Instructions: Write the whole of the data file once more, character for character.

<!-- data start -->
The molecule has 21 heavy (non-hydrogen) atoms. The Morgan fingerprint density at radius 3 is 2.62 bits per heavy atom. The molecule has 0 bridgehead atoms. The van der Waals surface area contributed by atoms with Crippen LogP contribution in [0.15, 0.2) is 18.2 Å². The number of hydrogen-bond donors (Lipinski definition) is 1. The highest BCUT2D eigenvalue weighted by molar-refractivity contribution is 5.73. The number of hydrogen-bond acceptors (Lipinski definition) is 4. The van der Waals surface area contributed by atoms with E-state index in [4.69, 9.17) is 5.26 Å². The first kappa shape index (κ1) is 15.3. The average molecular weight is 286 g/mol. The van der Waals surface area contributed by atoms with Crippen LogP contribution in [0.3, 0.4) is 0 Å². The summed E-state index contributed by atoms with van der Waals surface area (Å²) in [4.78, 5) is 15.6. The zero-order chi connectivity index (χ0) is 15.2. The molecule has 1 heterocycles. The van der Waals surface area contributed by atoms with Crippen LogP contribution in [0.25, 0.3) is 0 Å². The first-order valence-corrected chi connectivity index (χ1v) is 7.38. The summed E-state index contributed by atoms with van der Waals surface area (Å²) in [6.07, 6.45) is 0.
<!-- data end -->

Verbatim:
The molecule has 21 heavy (non-hydrogen) atoms. The Morgan fingerprint density at radius 3 is 2.62 bits per heavy atom. The molecule has 0 bridgehead atoms. The van der Waals surface area contributed by atoms with Crippen LogP contribution in [0.15, 0.2) is 18.2 Å². The number of hydrogen-bond donors (Lipinski definition) is 1. The highest BCUT2D eigenvalue weighted by molar-refractivity contribution is 5.73. The number of hydrogen-bond acceptors (Lipinski definition) is 4. The van der Waals surface area contributed by atoms with E-state index in [4.69, 9.17) is 5.26 Å². The first kappa shape index (κ1) is 15.3. The average molecular weight is 286 g/mol. The van der Waals surface area contributed by atoms with Crippen LogP contribution in [0.3, 0.4) is 0 Å². The summed E-state index contributed by atoms with van der Waals surface area (Å²) in [4.78, 5) is 15.6. The zero-order chi connectivity index (χ0) is 15.2. The molecule has 1 heterocycles. The van der Waals surface area contributed by atoms with Crippen LogP contribution in [0.25, 0.3) is 0 Å². The first-order valence-corrected chi connectivity index (χ1v) is 7.38. The summed E-state index contributed by atoms with van der Waals surface area (Å²) in [6.07, 6.45) is 0.